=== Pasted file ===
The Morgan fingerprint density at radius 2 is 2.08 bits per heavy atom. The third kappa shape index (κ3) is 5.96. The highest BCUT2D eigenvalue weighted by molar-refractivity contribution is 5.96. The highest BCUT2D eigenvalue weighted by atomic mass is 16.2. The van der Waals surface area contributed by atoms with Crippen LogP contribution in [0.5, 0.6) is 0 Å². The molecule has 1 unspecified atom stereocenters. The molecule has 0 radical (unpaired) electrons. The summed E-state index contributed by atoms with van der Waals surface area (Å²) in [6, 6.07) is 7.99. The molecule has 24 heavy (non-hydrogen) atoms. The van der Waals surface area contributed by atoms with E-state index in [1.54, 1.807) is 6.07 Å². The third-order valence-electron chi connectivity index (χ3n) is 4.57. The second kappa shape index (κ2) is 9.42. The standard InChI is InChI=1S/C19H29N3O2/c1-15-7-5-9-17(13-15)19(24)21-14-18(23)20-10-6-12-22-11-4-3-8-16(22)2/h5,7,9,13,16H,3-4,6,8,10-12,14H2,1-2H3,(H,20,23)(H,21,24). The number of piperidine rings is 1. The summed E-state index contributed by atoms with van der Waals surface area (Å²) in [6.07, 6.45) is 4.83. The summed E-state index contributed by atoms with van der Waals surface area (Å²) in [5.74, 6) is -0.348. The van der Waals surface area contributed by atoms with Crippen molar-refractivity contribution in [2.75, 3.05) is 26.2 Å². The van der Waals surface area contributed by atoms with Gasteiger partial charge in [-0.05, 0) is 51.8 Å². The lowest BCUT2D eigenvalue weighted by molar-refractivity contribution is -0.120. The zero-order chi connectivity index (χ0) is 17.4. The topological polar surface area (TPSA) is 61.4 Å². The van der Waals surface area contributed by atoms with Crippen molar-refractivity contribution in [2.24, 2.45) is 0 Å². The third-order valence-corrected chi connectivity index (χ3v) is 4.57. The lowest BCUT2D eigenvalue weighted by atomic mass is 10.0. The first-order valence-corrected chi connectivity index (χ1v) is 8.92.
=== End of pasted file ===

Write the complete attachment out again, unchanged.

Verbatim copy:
The Morgan fingerprint density at radius 2 is 2.08 bits per heavy atom. The third kappa shape index (κ3) is 5.96. The highest BCUT2D eigenvalue weighted by molar-refractivity contribution is 5.96. The highest BCUT2D eigenvalue weighted by atomic mass is 16.2. The van der Waals surface area contributed by atoms with Crippen LogP contribution in [0.5, 0.6) is 0 Å². The molecule has 1 unspecified atom stereocenters. The molecule has 0 radical (unpaired) electrons. The summed E-state index contributed by atoms with van der Waals surface area (Å²) in [6, 6.07) is 7.99. The molecule has 24 heavy (non-hydrogen) atoms. The van der Waals surface area contributed by atoms with E-state index in [1.54, 1.807) is 6.07 Å². The third-order valence-electron chi connectivity index (χ3n) is 4.57. The second kappa shape index (κ2) is 9.42. The standard InChI is InChI=1S/C19H29N3O2/c1-15-7-5-9-17(13-15)19(24)21-14-18(23)20-10-6-12-22-11-4-3-8-16(22)2/h5,7,9,13,16H,3-4,6,8,10-12,14H2,1-2H3,(H,20,23)(H,21,24). The number of piperidine rings is 1. The summed E-state index contributed by atoms with van der Waals surface area (Å²) in [6.07, 6.45) is 4.83. The summed E-state index contributed by atoms with van der Waals surface area (Å²) in [5.74, 6) is -0.348. The van der Waals surface area contributed by atoms with Crippen molar-refractivity contribution in [2.75, 3.05) is 26.2 Å². The van der Waals surface area contributed by atoms with Gasteiger partial charge in [-0.05, 0) is 51.8 Å². The lowest BCUT2D eigenvalue weighted by molar-refractivity contribution is -0.120. The zero-order chi connectivity index (χ0) is 17.4. The topological polar surface area (TPSA) is 61.4 Å². The van der Waals surface area contributed by atoms with Crippen molar-refractivity contribution in [2.24, 2.45) is 0 Å². The third-order valence-corrected chi connectivity index (χ3v) is 4.57. The lowest BCUT2D eigenvalue weighted by atomic mass is 10.0. The first-order valence-corrected chi connectivity index (χ1v) is 8.92.